Lake County's Lakewood buildings listed among most endangered historic places
The former farm buildings that house the Lake County Discovery Museum and other uses in Wauconda were included Wednesday on a preservation group's 2016 Most Endangered Historic Places in Illinois.
Lakewood Farms, which was developed in the 1930s and later sold to the Lake County Forest Preserve District, is in danger of demolition and needs intervention to be saved, according to Landmarks Illinois, a not-for-profit advocate for architectural and cultural landmarks.
A list of 11 endangered places was announced at a Springfield news conference. In the suburbs, it includes neighborhood schools slated for closure in Highland Park and two vacant buildings at the Illinois Youth Center in St. Charles.
The complex at the Lakewood Forest Preserve -- the district's largest at 2,805 acres -- houses the Curt Teich Postcard Archives and includes a barn, silos and outbuildings. A large show barn, chicken coop and the bull barn remain as part of the museum complex.
The district is pursuing steps to transfer ownership of the renowned postcard collection and will close the museum for about a year beginning Sept. 1, to relocate the collections and other materials to the main office in Libertyville.
That will leave the future of the Lakewood buildings -- constructed as part of a model gentleman's farm -- in doubt, according to Landmarks Illinois.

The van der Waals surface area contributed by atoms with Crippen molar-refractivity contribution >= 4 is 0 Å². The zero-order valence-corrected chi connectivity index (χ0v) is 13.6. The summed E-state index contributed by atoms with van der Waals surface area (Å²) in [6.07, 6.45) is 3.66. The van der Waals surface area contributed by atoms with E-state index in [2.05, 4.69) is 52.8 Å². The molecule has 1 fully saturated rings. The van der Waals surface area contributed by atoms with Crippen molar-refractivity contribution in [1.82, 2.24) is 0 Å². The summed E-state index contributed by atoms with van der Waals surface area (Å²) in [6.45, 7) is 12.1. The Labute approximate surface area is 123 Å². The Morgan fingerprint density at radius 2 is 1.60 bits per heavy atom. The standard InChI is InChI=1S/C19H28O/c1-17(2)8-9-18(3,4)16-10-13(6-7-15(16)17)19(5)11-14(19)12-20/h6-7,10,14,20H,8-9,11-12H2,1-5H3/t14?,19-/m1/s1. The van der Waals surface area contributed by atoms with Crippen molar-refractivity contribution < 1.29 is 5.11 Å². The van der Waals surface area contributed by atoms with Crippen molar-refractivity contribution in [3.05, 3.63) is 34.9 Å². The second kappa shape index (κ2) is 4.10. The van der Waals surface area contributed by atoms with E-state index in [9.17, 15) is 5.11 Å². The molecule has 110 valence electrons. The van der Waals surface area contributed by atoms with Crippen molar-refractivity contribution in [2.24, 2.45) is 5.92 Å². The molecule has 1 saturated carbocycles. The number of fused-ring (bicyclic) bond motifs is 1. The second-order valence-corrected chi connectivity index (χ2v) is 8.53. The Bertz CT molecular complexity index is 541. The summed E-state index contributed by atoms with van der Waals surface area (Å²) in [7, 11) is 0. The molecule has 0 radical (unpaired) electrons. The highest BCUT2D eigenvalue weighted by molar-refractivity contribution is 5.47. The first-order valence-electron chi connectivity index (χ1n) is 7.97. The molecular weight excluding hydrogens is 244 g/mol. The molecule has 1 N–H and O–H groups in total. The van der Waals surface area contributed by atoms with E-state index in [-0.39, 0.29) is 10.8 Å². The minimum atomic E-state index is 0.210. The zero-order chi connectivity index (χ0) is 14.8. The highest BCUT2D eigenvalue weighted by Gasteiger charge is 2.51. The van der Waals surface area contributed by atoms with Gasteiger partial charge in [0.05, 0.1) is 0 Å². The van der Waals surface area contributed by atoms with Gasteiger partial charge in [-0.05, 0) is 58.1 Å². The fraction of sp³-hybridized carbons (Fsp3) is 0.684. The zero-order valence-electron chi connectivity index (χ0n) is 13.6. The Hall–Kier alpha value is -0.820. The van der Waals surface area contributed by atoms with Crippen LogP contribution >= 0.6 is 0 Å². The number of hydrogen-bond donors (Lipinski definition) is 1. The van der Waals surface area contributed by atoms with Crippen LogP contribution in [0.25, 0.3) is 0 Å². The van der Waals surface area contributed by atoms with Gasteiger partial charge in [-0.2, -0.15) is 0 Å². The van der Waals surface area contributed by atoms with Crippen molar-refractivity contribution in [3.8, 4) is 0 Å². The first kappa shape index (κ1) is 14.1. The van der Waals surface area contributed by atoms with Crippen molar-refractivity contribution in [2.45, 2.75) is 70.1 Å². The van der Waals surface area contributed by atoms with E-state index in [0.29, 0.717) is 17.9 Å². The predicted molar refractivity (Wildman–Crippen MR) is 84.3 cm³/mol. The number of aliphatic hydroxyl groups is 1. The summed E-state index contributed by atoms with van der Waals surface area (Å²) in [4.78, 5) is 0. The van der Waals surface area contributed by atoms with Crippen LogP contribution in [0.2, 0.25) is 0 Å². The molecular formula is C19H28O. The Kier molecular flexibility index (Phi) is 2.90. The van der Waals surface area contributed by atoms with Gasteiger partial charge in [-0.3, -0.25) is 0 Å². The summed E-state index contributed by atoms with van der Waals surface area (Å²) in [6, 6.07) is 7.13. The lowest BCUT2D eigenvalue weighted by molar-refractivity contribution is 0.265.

"Forest preserve districts have a mandate to conserve open space and prioritize funding toward that mission," according to the listing. "Recognizing this mandate and the challenge to find adequate funding for maintaining and rehabilitating historic buildings, when it is not part of the core mission, Landmarks Illinois urges the Forest Preserves Board to set forth a process for seeking community input and soliciting potential users to rehabilitate and occupy the buildings under purchase or lease agreements."
Whether the listing will make any difference is hard to tell. Several years ago, interest by outside entities in using the facilities dried up when it was made known the district would not pay for the operating and maintenance costs, said Mike Tully, chief operations officer.
Costs to repair the museum were estimated at $5.25 million in 2010. At the time, the forest board determined the museum and Teich archives building should be evaluated as part of a master plan for Lakewood, and be mothballed or removed if no use was determined. The master plan process has been delayed.
In 2014, an assessment of the museum and postcard archives estimated options for short- and long-term renovation and new construction at the site ranging from $3.8 million to $15.4 million. District officials decided not to operate the museum in the buildings, but a formal decision of what to do with them has not been made, Tully added.
Last fall, there was a discussion of buildings the staff recommended the district keep "forever" but no Lakewood buildings were on the list.
Landmarks Illinois concluded the buildings could serve as educational, training or event uses, but will survive only with public/private partnerships. It also noted the slow economic recovery, state budget crisis and lack of financing was a challenge to historic sites throughout Illinois.